by Jalaja Bonheim. From the collection of essays: Hope Beneath Our Feet: Restoring Our Place in the Natural World, ed. Martin Keogh.

I believe that solutions do exist to our problems. But will we find them? That’s another question. As Einstein said, problems can never be resolved at the level at which they were created. The environmental crisis was caused by the human mind—or more accurately, by the ways in which we habitually use it. But problems created by the mind cannot be resolved by the mind.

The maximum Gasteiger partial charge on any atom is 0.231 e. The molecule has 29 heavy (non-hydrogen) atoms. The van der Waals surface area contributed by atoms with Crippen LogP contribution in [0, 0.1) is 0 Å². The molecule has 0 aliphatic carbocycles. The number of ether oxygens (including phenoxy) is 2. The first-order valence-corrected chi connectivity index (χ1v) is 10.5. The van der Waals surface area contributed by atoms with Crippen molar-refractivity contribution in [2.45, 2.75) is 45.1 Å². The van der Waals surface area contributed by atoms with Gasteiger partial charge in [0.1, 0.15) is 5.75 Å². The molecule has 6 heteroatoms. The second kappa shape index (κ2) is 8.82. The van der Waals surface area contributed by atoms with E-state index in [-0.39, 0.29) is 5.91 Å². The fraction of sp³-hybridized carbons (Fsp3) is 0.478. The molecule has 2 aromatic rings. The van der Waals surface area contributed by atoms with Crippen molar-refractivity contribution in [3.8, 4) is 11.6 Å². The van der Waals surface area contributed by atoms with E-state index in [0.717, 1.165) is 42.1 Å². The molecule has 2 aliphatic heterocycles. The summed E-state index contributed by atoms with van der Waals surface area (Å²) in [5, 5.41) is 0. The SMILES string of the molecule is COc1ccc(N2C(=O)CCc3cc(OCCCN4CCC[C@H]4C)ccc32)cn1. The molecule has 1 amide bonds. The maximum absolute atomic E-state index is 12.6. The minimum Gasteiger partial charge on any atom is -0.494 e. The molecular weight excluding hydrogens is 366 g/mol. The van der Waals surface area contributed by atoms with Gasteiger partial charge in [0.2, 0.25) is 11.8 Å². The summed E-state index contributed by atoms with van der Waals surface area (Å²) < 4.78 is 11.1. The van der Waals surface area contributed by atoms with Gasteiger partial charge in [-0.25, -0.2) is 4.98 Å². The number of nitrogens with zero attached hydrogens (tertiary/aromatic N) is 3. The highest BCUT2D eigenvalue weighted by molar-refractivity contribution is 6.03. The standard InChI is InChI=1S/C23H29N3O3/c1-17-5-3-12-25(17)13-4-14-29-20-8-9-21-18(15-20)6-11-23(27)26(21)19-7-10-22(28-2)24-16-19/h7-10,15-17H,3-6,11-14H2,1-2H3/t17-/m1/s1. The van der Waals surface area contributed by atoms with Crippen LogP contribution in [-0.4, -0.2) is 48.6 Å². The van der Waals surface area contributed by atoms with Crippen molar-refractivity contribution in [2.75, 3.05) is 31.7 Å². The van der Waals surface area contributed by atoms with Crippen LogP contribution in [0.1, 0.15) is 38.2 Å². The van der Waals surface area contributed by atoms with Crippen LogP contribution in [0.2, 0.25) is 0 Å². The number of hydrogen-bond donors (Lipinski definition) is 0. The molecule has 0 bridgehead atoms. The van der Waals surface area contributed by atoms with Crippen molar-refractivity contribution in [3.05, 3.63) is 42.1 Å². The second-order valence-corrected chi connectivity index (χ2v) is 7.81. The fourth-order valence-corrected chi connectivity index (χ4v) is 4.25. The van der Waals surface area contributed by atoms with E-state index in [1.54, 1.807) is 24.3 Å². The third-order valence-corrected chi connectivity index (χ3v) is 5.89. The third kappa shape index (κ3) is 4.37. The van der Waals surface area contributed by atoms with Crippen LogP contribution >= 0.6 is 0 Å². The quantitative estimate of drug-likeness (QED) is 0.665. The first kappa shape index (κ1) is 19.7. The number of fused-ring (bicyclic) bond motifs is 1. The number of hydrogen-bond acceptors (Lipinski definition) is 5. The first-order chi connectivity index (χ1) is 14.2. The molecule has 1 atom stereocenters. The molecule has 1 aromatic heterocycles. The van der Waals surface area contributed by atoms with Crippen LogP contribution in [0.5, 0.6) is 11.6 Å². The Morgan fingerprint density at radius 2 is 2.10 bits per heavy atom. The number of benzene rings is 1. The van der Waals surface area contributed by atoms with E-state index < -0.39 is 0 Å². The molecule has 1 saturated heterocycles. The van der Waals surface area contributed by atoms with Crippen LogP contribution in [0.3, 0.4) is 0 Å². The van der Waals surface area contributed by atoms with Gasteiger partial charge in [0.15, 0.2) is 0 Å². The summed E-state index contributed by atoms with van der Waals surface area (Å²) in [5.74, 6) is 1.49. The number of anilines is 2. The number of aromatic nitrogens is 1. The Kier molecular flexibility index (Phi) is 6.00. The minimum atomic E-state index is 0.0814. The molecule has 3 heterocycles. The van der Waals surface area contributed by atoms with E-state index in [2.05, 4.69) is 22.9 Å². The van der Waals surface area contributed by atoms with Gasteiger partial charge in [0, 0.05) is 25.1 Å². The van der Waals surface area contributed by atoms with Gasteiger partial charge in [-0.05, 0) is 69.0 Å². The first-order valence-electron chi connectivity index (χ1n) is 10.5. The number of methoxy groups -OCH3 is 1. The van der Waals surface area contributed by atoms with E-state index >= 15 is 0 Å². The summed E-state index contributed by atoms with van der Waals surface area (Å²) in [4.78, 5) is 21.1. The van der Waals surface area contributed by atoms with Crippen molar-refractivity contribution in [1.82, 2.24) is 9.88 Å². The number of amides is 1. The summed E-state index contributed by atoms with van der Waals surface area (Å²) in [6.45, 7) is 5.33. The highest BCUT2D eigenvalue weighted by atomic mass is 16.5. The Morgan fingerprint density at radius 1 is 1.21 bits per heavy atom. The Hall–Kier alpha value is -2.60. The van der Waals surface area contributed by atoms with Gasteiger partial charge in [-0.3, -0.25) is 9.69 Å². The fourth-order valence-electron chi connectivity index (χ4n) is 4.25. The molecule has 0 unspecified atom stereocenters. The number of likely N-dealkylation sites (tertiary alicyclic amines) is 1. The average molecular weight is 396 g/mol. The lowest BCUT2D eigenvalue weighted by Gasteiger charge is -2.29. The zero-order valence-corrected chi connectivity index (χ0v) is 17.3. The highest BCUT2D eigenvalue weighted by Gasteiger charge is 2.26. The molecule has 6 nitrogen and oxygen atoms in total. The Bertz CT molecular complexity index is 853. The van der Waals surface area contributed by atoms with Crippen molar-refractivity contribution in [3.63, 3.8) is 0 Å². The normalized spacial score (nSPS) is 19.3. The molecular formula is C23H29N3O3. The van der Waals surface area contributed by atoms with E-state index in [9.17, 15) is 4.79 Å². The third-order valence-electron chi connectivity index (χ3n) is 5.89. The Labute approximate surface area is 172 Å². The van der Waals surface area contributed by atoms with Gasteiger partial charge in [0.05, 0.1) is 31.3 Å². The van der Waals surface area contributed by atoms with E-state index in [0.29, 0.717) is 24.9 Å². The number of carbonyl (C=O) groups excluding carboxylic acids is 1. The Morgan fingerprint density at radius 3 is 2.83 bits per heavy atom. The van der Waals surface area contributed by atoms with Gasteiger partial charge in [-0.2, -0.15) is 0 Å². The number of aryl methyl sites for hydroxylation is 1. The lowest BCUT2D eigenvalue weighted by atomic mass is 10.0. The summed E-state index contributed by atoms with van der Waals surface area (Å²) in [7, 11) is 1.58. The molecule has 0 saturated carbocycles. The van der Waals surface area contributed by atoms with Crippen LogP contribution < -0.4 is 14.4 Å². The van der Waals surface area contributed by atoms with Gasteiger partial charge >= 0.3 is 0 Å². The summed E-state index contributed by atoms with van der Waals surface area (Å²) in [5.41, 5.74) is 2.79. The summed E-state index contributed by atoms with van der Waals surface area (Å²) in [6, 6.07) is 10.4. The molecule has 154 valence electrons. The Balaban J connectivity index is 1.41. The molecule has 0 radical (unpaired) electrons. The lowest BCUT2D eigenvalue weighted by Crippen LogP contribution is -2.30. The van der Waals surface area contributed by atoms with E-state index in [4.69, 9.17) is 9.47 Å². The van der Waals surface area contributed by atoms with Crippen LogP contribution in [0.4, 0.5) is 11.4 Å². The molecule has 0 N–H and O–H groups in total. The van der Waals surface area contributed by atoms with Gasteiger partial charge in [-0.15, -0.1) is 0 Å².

We are used to turning to the mind for guidance, and when it can’t make out the path, we tend to feel hopeless. Yet if we can make peace with the fact that our mind is not in control of this journey, then we can open to the possibility of what some might call a miracle. We usually think of miracles as events that contradict the laws of nature, as when Jesus turned water into wine. But the kind of miracle I’m talking about here does not contradict nature. Rather, it’s guided by the intelligence of nature itself, who is the ultimate miracle worker.